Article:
Every Friday, No Cop Academy will be interviewing an organization that has contributed to the campaign since we launched last September! We have an incredibly powerful coalition made up of organizations doing social justice work across many issues, and we want to show that there’s a wide range of support to not only stop the construction of the $95 million dollar police academy, but divest from policing as a whole.

Today, we’re highlighting Invisible 2 Invincible (i2i), a community-based organization that celebrates and affirms Asians & Pacific Islanders who identify as LGBTQ in the Chicago area. I2i threw down hard at this year’s Lunar New Year Parade, repping No Cop Academy in multiple Asian languages as the only LGBTQ organization marching in the parade.

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When did your organization, Invisible 2 Invincible (i2i), decide to join the No Cop Academy campaign? Why?

In the past several years, i2i has done internal political education about our relationship to racial justice struggles, particularly movements for Black Lives, police/prison abolition, and addressing anti-blackness within our communities. i2i joined the No Cop Academy campaign in October 2017 because the fight for LGBTQ issues, the fight for racial justice, and the abolitionist vision against the policing of society (especially Black and brown communities) cannot be separated. We reject the historical propaganda of an Asian American “model minority” used to perpetuate anti-blackness that upholds the notion that Chicago needs more policing. i2i believes Chicago should invest $95 million in schools and other needed community resources.

How has your organization contributed to the campaign?

I2i helped canvass residents of the 49th and 47th ward to talk about the campaign, collect petition signatures in support, and organized a meeting with Alderman Joe Moore. We organized a sign-making party, and a few of our members volunteered at the youth summit. In April we hosted a discussion and teach-in for our members to talk about the campaign, about police and prison abolition more generally, and our relationship to police/prison abolition as queer Asians. In February, we marched in the Lunar New Year Parade in Chinatown, holding signs and banners in support of the campaign in multiple Asian languages and linking the campaign to the fight for funding for schools and other social services. We’re planning to organize a fundraiser for the campaign in June.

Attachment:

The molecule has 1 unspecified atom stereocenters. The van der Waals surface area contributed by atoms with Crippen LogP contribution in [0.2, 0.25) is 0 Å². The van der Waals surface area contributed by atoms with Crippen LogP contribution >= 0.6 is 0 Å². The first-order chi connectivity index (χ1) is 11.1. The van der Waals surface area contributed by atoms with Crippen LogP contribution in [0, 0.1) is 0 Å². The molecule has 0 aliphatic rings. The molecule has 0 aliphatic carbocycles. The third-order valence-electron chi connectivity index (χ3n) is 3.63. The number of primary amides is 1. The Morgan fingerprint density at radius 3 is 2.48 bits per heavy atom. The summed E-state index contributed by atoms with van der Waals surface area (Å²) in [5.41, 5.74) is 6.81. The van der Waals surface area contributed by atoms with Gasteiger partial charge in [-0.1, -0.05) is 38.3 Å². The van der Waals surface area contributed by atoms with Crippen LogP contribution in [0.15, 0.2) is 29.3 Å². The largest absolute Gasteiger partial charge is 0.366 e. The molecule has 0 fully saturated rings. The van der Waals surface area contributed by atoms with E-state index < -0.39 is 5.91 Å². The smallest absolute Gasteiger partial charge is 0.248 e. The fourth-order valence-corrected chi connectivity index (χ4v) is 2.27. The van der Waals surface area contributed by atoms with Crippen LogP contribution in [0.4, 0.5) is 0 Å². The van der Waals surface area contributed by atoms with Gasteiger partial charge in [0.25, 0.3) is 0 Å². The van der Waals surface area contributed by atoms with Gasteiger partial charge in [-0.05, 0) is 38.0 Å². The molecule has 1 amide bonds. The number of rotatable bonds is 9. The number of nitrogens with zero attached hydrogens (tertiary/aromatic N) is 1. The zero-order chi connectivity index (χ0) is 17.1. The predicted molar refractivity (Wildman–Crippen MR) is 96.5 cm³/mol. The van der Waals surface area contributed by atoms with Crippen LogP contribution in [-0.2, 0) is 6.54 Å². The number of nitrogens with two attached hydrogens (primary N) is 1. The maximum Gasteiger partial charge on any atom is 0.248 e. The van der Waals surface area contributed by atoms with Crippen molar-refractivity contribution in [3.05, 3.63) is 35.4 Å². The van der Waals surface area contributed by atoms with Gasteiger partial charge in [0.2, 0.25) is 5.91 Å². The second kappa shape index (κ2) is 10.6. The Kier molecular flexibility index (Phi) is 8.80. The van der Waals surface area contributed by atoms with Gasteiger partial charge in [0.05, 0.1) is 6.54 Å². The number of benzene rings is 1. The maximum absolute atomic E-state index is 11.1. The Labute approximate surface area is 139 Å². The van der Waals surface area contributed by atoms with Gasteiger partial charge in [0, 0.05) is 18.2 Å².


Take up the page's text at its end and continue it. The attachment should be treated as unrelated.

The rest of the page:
What has been your organization’s highlight of the campaign?

Marching in the Lunar New Year parade, one of the biggest celebrations in Chicago’s Asian American communities. We’ve marched in the parade in previous years to increase awareness and visibility of LGBTQ issues within Chinese and API communities, as we are the only LGBTQ organization that marches in the parade. This year, we held signs in multiple Asian languages in support of the No Cop Academy campaign and handed out flyers to community members, connecting it to funding for neighborhood schools and other resources for community. CBS Chicago covered the action.  In the press release, Kristina Tendilla, an i2i core member, said “We are here to talk to Chinatown residents about how our City is spending $95 million on a police academy while many of our neighborhoods need schools. All over the city communities are asking to keep their high schools or for the city to build new ones. Instead of competing with each other for funding, we need to look at how the city is prioritizing money and insist that they invest in our communities.”

 

 

 

 

 

 

 

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What strategies/tactics/frameworks does your organization bring to the campaign?

Much of i2i’s focus is on creating affirming spaces for and building community among LGBTQ APIs. We do education, advocacy, visibility, and organizing work, but we’re not an organizing or campaign-centered organization. That said, one thing i2i has to offer is strong relationships both within i2i and with other API communities in Chicago. We hope API communities can hold more conversations about our stake in the #NoCopAcademy campaign, and to have more of us engaged in shifting resources from the police and prison system to people and communities.

In 2016, i2i participated with more than 30 other API groups in a town hall forum organized by Asian Americans Advancing Justice-Chicago, convened in response to the abuse of an Asian-American immigrant woman by Chicago police officers. We also hosted several meetings and discussions on addressing anti-blackness in our communities and solidarity with Black Lives Matter, including a discussion about Peter Liang, and a racial justice retreat to clarify our own values and goals. In 2017, we organized a series of study group potlucks for i2i members and APIs to read and discuss the Movement for Black Lives Platform. We’ve participated or helped organize past actions and tactics such as the Asians Against Anita press conference during the #ByeAnita campaign; train takeovers for #RememberRekia #SaveCSU and the TRUST/Welcoming City Ordinance; and #StopITOA.

We hope that participating in the #NoCopAcademy campaign and facilitating dialogue, political education, and advocacy work related to the campaign within API communities can be a continuation of this work.

We’re also great at throwing get togethers with amazing food, so we’re hoping to be able to use that to do some fundraising for the campaign!

You can follow i2i’s work on Facebook or get in touch with them to get involved!